Suzanne Deffree, Electronic News
Gartner Inc’s optimism toward the semiconductor market continues to grow, as the market research company today said the industry will record Q2 sales growth.
Gartner in June predicted flat growth for the quarter and at the time said that even flat results would be an encouraging sign for the semiconductor market.
However, the company now expects Q2 sales to reach about $65 billion, which is sequential growth of 2% and year-over-year growth of 8%. Gartner noted numbers from the World Semiconductor Trade Statistics (WSTS) association that pegged May semiconductor sales at $20.5 billion, which was higher than Gartner’s expectation of $19.8 billion. (See WSTS chart below.) The market research company since April has put much stress on Q2 as the quarter to watch when it comes to the year’s growth.
According to Gartner data, Q1 sales were $63.5 billion, 4% higher than Q1 2007. For the first half of 2008, Gartner said it expects sales to total about $128 billion compared with $121 billion for the first half of 2007.
“Global macroeconomic conditions are continuing to deteriorate, especially in developed economies (although there are early signs of a slowing in growth in emerging regional markets, as well), as central banks and governments struggle with the consequences of troubled financial markets and sharply higher energy and raw material prices,” Richard Gordon (pictured, right), a research VP at Gartner, said in the company’s Semiconductor DQ Monday Report this morning. “Taking effective action to deal with slower growth in the face of increasing inflation is problematic, which suggests that the global economy will get worse before it gets better.”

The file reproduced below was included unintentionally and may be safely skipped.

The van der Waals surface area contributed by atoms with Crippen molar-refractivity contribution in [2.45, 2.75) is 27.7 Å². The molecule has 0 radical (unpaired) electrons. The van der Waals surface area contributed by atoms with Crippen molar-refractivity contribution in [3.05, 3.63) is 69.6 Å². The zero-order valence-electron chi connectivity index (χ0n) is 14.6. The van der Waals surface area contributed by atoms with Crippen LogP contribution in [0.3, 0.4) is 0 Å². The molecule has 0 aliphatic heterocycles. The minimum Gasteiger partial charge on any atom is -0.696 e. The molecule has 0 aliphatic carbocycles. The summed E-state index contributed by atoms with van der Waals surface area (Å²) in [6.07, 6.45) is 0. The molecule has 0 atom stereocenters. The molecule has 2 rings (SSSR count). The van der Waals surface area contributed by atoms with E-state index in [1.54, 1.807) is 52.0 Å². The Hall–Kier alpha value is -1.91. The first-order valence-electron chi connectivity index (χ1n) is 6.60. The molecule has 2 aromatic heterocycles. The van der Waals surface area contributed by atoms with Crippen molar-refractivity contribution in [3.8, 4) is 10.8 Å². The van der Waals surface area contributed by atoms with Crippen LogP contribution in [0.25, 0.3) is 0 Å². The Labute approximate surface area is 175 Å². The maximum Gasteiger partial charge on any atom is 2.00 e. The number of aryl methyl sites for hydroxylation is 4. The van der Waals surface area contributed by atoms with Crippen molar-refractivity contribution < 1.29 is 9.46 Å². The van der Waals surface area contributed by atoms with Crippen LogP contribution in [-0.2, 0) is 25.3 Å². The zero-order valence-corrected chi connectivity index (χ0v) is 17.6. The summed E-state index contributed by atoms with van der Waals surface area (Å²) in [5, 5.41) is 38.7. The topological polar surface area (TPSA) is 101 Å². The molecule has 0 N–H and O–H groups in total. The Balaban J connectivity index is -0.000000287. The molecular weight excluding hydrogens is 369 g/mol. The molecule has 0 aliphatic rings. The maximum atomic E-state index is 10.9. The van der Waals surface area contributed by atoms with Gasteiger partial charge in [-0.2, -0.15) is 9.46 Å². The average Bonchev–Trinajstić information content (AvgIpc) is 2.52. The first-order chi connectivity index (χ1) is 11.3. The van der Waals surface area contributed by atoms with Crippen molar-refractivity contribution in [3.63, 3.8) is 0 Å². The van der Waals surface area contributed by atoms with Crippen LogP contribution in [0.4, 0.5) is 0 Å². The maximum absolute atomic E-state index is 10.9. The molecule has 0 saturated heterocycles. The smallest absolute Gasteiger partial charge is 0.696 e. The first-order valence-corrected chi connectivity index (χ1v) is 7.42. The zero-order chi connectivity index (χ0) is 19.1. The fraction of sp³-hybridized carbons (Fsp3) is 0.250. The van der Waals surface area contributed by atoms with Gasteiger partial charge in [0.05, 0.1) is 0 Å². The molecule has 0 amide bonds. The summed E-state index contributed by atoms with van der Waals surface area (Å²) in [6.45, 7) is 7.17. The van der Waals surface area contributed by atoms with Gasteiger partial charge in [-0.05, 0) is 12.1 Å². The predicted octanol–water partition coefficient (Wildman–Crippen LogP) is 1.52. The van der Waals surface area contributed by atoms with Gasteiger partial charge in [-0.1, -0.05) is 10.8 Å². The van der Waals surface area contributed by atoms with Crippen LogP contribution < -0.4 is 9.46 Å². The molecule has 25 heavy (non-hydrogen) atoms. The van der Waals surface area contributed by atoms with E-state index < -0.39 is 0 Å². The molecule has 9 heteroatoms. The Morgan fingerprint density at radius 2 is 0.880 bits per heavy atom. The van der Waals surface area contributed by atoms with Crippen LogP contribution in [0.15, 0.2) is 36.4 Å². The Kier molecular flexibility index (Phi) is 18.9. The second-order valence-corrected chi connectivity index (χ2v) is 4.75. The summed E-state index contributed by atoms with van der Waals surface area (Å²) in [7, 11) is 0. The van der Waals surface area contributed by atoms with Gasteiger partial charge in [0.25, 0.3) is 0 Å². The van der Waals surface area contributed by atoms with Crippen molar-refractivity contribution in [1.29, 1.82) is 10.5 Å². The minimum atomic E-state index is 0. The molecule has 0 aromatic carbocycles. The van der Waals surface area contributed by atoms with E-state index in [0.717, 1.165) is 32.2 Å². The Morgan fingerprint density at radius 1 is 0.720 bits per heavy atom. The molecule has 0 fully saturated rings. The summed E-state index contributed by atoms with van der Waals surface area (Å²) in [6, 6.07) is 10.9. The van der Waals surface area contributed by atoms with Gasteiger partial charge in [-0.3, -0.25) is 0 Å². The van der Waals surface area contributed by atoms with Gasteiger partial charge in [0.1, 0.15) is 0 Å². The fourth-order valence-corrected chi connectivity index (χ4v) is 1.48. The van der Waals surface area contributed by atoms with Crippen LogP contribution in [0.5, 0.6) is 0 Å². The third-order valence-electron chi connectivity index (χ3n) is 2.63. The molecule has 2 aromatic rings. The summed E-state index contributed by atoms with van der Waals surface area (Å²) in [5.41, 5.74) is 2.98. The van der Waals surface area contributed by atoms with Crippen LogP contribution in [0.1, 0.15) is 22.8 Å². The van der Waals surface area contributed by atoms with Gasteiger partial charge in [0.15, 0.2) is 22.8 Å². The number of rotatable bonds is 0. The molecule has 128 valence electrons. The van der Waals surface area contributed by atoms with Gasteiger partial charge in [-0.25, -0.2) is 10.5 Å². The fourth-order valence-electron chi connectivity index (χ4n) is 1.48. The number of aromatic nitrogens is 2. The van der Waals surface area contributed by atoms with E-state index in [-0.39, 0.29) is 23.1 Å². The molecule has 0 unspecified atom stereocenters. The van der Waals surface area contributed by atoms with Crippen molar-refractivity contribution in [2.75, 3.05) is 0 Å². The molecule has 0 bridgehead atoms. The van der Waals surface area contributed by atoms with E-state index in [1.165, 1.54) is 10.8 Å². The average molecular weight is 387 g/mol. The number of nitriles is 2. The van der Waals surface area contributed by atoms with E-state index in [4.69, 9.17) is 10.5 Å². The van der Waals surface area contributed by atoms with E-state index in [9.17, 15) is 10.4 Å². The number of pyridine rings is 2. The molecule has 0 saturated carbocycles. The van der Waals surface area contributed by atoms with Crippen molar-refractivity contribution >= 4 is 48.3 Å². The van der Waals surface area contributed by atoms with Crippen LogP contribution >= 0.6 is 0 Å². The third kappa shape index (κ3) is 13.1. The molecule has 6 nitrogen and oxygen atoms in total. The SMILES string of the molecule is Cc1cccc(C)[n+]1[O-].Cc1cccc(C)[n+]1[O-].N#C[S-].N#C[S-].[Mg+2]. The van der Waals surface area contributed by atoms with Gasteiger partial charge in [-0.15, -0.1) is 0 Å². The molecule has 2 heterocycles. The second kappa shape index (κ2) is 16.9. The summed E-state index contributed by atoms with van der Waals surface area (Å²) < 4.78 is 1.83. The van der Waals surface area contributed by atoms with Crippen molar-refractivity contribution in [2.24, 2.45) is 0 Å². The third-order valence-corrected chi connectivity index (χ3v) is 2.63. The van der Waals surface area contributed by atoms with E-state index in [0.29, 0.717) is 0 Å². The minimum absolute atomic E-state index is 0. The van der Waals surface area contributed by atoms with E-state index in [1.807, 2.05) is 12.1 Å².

Gartner said it is surprising how “relatively robust” semiconductor sales have been in the first half of the year, considering the economy.
“The fact is that, when the books are closed on the first half of 2008, according to WSTS measure, about an additional $7 billion will have been spent on semiconductors in the first six months of this year compared to last,” Gordon said. “We can conclude — and we have hard evidence from markets such as PCs and cell phones — that spending on electronics has held up well despite the effects of the economic downturn.”
Nevertheless, the question Gordon and Gartner are now asking is: Can this market strength continue?
Gartner pointed to the second half’s normal spending up tick on back-to-school and holiday-season purchases. With that in mind and citing WSTS data, the research company said semiconductor sales revenue should total about $139 billion in the second half for annual sales of about $267 billion and annual growth of about 4%.
“However, if the apparent relative immunity of the electronics market to worsening macroeconomic conditions evaporates in coming months, this would lead to a sharp slowdown in semiconductor sales in the second half of the year. In this worst-case scenario — say, if sales in the second half of 2008 failed to reach $125 billion — then annual growth for the semiconductor market would drop below 0%, signaling a market contraction and heralding challenging business conditions for the first half of 2009,” Gordon said.
Gartner’s next forecast update is scheduled for August.